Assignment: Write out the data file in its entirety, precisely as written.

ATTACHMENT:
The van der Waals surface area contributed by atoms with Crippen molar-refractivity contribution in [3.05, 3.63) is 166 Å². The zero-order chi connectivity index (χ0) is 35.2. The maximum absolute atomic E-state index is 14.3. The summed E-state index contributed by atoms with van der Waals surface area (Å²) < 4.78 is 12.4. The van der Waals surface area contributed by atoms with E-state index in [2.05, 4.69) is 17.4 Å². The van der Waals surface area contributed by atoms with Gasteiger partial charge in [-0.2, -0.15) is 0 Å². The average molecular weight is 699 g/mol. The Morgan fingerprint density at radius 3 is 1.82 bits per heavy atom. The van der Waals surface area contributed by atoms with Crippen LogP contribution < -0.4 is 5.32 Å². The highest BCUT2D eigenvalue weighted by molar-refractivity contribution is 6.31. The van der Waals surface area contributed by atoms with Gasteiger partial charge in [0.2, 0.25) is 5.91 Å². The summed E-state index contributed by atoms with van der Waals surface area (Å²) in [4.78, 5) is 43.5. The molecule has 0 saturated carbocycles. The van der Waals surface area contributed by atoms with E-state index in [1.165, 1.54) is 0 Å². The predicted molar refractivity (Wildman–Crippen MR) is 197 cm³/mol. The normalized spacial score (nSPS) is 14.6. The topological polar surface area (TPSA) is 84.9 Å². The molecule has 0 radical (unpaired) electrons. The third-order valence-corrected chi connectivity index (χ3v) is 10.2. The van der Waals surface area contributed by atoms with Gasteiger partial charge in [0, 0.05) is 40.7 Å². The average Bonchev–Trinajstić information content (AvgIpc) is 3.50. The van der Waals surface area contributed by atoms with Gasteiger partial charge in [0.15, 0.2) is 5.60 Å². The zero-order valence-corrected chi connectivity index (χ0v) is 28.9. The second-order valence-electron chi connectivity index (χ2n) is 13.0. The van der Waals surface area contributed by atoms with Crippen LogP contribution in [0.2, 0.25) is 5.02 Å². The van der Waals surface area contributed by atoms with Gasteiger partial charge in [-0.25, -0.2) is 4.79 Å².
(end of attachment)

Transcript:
The van der Waals surface area contributed by atoms with Crippen molar-refractivity contribution in [3.05, 3.63) is 166 Å². The zero-order chi connectivity index (χ0) is 35.2. The maximum absolute atomic E-state index is 14.3. The summed E-state index contributed by atoms with van der Waals surface area (Å²) < 4.78 is 12.4. The van der Waals surface area contributed by atoms with E-state index in [2.05, 4.69) is 17.4 Å². The van der Waals surface area contributed by atoms with Gasteiger partial charge in [-0.2, -0.15) is 0 Å². The average molecular weight is 699 g/mol. The Morgan fingerprint density at radius 3 is 1.82 bits per heavy atom. The van der Waals surface area contributed by atoms with Crippen LogP contribution < -0.4 is 5.32 Å². The highest BCUT2D eigenvalue weighted by molar-refractivity contribution is 6.31. The van der Waals surface area contributed by atoms with Gasteiger partial charge in [0.2, 0.25) is 5.91 Å². The summed E-state index contributed by atoms with van der Waals surface area (Å²) in [4.78, 5) is 43.5. The molecule has 0 saturated carbocycles. The van der Waals surface area contributed by atoms with E-state index in [1.165, 1.54) is 0 Å². The predicted molar refractivity (Wildman–Crippen MR) is 197 cm³/mol. The normalized spacial score (nSPS) is 14.6. The topological polar surface area (TPSA) is 84.9 Å². The molecule has 0 radical (unpaired) electrons. The third-order valence-corrected chi connectivity index (χ3v) is 10.2. The van der Waals surface area contributed by atoms with Gasteiger partial charge in [0, 0.05) is 40.7 Å². The average Bonchev–Trinajstić information content (AvgIpc) is 3.50. The van der Waals surface area contributed by atoms with Gasteiger partial charge in [0.15, 0.2) is 5.60 Å². The zero-order valence-corrected chi connectivity index (χ0v) is 28.9. The second-order valence-electron chi connectivity index (χ2n) is 13.0. The van der Waals surface area contributed by atoms with Crippen LogP contribution in [0.2, 0.25) is 5.02 Å². The van der Waals surface area contributed by atoms with Gasteiger partial charge in [-0.25, -0.2) is 4.79 Å².